Also in terms of tactics there are huge lot of subjects easier to get to Oxbridge for than English which has a very large number of applications. I am not saying don't apply if she's really good at English and that is all she loves but do consider other subjects which have very much less competition for Oxbridge.
My dd has got a place at oxford and is going up in a few weeks time.
The oxford concept was completely new to us so we went through it as real innocents, which in a funny way was quite useful - we never worried much as it was all such an eye opener!
She certainly had not been planning the application for years - only decided in the September term to give it a go. She had all A*s at gcse but her AS level results were not superb ( 3 As 2 Bs over 4 A levels); however in her favour hugely was she was passionate about the subject she wanted to study which is a science type subject. Also she had done a great deal of other stuff at school (d of e, outward bound, ccf etc) and had a super report from head of science. She put 5 unis on the ucas form and then did the BMat test, and did well.
So was then thrilled to be invited for interview and got offered a place.
Given the many children I know personally who on paper are as bright or brighter than she is, but have not over the past few years had offers, I feel it was down almost entirely to her true and deep interest in the subject - she (of her own accord) constantly reads about science, talks about it, and had her own ideas and views of what she would be interested in; plus, she did two lab based work experience sessions last summer ( a week each).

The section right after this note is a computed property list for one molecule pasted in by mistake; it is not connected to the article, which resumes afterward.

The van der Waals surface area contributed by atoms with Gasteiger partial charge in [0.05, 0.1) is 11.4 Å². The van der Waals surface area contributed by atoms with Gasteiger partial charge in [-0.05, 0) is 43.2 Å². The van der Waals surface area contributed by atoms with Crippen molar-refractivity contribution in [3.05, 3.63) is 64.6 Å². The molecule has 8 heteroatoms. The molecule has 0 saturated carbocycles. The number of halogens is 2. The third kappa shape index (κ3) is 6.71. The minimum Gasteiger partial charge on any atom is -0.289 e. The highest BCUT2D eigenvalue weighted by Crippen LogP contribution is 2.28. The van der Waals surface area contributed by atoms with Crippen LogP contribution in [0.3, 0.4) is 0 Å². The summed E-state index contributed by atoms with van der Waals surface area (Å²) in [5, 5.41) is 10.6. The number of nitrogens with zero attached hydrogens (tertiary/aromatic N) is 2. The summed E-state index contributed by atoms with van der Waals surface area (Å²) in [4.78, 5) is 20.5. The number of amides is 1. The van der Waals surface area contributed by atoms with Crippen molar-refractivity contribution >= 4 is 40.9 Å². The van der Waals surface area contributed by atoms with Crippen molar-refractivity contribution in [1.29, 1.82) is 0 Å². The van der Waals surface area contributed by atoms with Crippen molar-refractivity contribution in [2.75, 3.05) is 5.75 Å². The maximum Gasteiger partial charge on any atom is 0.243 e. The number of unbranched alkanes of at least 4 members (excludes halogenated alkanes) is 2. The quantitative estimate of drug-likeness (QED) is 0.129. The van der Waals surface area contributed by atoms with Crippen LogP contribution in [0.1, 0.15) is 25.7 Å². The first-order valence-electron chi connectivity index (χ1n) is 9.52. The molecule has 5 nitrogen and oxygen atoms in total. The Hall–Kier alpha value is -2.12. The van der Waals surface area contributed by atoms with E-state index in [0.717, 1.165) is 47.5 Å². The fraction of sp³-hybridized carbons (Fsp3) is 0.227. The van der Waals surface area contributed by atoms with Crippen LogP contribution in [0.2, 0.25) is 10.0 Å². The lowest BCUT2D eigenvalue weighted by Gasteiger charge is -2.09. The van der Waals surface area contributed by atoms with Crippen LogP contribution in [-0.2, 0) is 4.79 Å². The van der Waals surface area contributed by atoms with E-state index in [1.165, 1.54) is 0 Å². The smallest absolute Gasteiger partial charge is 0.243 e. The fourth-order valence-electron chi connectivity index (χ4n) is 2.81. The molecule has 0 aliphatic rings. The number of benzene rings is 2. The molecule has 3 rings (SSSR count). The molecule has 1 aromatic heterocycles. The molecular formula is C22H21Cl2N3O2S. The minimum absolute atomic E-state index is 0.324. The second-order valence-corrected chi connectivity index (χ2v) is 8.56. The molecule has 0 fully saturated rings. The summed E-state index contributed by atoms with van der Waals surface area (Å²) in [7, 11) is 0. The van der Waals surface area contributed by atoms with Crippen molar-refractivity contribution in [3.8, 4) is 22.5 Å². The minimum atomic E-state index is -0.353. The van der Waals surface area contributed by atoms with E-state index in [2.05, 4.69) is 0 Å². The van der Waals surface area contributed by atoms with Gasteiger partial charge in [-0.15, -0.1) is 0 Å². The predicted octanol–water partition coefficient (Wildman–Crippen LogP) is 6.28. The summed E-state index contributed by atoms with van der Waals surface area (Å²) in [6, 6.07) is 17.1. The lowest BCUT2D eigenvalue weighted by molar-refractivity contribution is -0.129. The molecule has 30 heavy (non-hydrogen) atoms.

I would say to anyone, just encourage your child to go for it. I think they must be looking for potential and passion, which, together with (obviously) pretty good exam results, should get them over many of the hurdles.
Greengrow, if the OP's daughter wants to read English, and has focussed her background reading on English, she is not going to be happy reading (say) Theology or Arch and Anth, even if she can persuade the admissions tutors that she is really, really interested in those subjects and has somehow managed to cram in a bit of relevant wider reading before early December. Much better to stick with English and accept that if she doesn't get into Oxford (or Durham) she has an excellent chance with those grades of getting onto another good course.
roisin there's a bit of urban myth going on here. All oxford and Cambridge colleges have conference trade, all of them expect you to move out at the end of term. St. John's isn't any better or any worse than the rest of them. If ppl really need to stay then they are probably well placed to find a room, as they are both big and wealthy.
But tbh it isn't worth stressing about college choice too much. Everyone loves their own college after a couple of weeks. And if you make an "open" application, where you don't specify a college at all, you have the same chance of admission as if you pick a college.